Take everything I state here as my simple opinion. You have to make the decision for yourself. </font color>


If I am required to buy a used one, where's the best place to look?
<font color="red"> IIRC, after the U.S. Open, they sell the tables that were used only for the week of the Open, at a very attractive price. I know they have done this in the past and I am only assuming they will continue. You may want to contact them. </font color><hr /></blockquote>

PQQLK9
09-07-2004, 11:03 AM
http://www.usopen9ballchampionships.com/diamond_professional_pool_tables.php

Wally_in_Cincy
09-07-2004, 11:22 AM
<blockquote><font class="small">Quote dtomasi:</font><hr> Thanks to everyone who has contributed to my request so far. Just to clarify a few things. I have not played in over 10 years. So, for all intents and purposes, I am approaching this as a newbie. In my youth, I had played a little, but was never consistent and never very good.

<font color="blue">You might want to stay away from the Diamond then. They have tight pockets and are for very serious players. Especially if your guests are going to play.

A Brunswick will play a little easier. </font color>


...an unosbtructed area 15' by 22' available to place a table. ...

<font color="blue">That should be enough for a 9-foot. Might be a little tight on one side. Maybe you should consider an 8-foot to start with. </font color> <hr /></blockquote>

woody_968
09-07-2004, 01:15 PM
I was thinking the same as Wally, the diamond pro might be a little too tight to enjoy. But I would still go with a Diamond, just a little bigger pockets.

SnakebyteXX
09-07-2004, 02:01 PM
[ QUOTE ]
...an unosbtructed area 15' by 22' available to place a table. ...

That should be enough for a 9-foot. Might be a little tight on one side. <hr /></blockquote>

Why a little tight on one side?

The Diamond site recommends 14' X 18' for its nine footer

http://www.diamondbilliard.com/tables/space.aspx

woody_968
09-07-2004, 04:45 PM
I think you will find some of the recommended sizes on different sites to be a little tight if that is actual wall to wall dimensions. My room is larger probably 18ft wide, but because of a workbench and table the playable area was about 14 ft. I finally had to move the table as it was just too close for me. If those were my wall dimensions I think it would feel way too tight.

SnakebyteXX
09-07-2004, 05:03 PM
I hear that. I've just sold a nine foot Gold Crown II that I had set up in a room that was 18.5' X 24' with the head and foot set in the 18.5' width and the lion's share of the room left for sitting. Trouble was that I accidentally set the table off just about six inches too far one way. So I was fine shooting from the head of the table and just three inches too short on the foot end. I'm six four and when I stretched for some shots on that short side my back foot would bump up against the wall. REALLY annoying.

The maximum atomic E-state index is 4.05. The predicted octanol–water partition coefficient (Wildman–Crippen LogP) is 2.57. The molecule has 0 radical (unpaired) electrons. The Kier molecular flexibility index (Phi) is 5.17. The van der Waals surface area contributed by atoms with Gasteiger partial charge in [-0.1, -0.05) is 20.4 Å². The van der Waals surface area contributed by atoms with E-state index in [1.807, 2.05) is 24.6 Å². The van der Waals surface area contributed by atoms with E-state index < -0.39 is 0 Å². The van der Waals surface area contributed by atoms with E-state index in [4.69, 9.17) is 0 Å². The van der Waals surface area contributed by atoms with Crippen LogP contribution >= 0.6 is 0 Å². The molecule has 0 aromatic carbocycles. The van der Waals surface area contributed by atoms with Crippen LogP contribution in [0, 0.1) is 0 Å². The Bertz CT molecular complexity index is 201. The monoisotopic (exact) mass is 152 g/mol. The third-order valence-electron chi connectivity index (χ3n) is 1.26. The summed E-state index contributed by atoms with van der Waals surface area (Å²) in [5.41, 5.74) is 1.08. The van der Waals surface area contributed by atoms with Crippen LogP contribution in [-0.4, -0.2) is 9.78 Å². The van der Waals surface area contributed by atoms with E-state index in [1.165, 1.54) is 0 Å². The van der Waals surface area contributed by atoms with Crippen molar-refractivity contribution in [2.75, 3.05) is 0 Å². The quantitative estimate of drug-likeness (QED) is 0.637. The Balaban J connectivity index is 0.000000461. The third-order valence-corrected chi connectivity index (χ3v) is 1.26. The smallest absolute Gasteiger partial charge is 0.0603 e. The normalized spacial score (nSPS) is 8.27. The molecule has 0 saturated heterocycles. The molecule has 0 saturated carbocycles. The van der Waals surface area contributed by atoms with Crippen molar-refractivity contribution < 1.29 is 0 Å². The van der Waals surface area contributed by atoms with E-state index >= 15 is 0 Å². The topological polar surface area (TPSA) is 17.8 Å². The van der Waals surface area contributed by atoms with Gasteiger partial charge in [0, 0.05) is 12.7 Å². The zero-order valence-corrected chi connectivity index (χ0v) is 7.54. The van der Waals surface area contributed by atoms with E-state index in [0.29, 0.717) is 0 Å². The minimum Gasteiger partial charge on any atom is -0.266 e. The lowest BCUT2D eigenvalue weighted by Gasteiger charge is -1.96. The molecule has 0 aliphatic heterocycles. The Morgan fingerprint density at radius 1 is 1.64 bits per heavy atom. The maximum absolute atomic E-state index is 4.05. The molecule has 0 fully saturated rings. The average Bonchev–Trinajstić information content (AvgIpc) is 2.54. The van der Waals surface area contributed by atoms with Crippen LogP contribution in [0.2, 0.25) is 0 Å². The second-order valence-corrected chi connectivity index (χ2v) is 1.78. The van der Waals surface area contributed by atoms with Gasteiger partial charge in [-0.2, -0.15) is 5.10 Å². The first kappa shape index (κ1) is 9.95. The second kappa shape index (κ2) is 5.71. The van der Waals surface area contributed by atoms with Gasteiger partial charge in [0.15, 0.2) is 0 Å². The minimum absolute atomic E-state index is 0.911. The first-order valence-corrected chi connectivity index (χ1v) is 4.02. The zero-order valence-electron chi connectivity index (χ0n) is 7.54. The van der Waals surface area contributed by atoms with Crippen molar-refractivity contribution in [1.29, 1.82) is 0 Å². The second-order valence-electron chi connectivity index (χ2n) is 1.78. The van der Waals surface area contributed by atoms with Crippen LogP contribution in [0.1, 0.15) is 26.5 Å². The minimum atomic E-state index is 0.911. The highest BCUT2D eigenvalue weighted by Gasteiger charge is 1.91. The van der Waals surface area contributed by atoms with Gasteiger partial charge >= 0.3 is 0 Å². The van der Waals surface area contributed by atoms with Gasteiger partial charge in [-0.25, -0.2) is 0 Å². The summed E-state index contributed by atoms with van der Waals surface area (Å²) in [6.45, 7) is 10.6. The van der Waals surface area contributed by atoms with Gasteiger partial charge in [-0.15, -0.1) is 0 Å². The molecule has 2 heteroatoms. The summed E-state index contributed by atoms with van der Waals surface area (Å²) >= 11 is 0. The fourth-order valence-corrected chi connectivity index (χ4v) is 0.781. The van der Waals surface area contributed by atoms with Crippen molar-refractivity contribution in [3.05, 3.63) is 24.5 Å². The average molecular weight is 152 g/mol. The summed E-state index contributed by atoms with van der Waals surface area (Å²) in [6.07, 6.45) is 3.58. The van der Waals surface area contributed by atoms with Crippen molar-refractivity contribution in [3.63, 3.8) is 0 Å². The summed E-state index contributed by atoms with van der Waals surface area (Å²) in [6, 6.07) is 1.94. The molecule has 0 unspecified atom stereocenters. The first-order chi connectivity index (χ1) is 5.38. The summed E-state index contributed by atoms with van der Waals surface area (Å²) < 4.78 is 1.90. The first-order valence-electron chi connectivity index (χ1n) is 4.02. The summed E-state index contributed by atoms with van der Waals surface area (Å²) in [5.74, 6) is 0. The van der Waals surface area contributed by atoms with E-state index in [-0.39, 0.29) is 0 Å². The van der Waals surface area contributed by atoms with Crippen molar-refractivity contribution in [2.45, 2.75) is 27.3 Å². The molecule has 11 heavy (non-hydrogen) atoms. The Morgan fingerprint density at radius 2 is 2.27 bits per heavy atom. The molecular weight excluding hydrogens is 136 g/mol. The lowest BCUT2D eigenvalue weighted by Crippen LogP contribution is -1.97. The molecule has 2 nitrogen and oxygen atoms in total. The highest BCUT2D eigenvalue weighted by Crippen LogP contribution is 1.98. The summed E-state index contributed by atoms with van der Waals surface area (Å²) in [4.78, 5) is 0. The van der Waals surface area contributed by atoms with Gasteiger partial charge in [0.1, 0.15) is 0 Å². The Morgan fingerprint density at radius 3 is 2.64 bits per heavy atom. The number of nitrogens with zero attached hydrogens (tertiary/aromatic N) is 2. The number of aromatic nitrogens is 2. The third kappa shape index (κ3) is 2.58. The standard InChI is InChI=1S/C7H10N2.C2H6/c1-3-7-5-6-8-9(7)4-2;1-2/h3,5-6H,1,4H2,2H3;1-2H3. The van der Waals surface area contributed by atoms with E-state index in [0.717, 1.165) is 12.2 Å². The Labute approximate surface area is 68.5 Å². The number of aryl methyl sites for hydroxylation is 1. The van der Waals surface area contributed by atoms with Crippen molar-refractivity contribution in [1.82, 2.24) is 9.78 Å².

You're also correct in that the size of the room must also include an accomodation for a few pieces of furniture. People who aren't playing will need some place to sit.

However, having said all this I am still convinced that a nine footer would be my number one choice if the room can accomodate it - even if you have to sacrifice a chair or two to make it happen.

Snake

Rod
09-07-2004, 05:39 PM
I'd put in the largest table that leaves you enough room to play comfortably. Never mind what you play league on, a bigger table will improve your game in the long run.

Having said that, your room is a tad bit tight for a 9 footer.

dtomasi
09-08-2004, 01:47 AM
Hi Wally,

Again, just to clarify, the room itself is 30' x 40'. The area (within the room) that I have set aside for the table is 15' x 22' which is centered width wise and at least 12' off of the north wall.

dtomasi
09-08-2004, 02:05 AM
Hey Nick,

Thanks for the link.

Wally_in_Cincy
09-08-2004, 05:47 AM
<blockquote><font class="small">Quote dtomasi:</font><hr> Hi Wally,

Again, just to clarify, the room itself is 30' x 40'. The area (within the room) that I have set aside for the table is 15' x 22' which is centered width wise and at least 12' off of the north wall. <hr /></blockquote>

in that case, get a 9-foot. Definitely. It will make you a better player.

IMO

Deeman2
09-08-2004, 07:14 AM
I can't add to the discussion much here as everyone agrees that a nine footer is the ticket for you. I just might add that you might save a couple of hundred from your budget and get Scott Lee or another qualified instructor to come by and get you started on the right foot in resuming play after all this time.

Deeman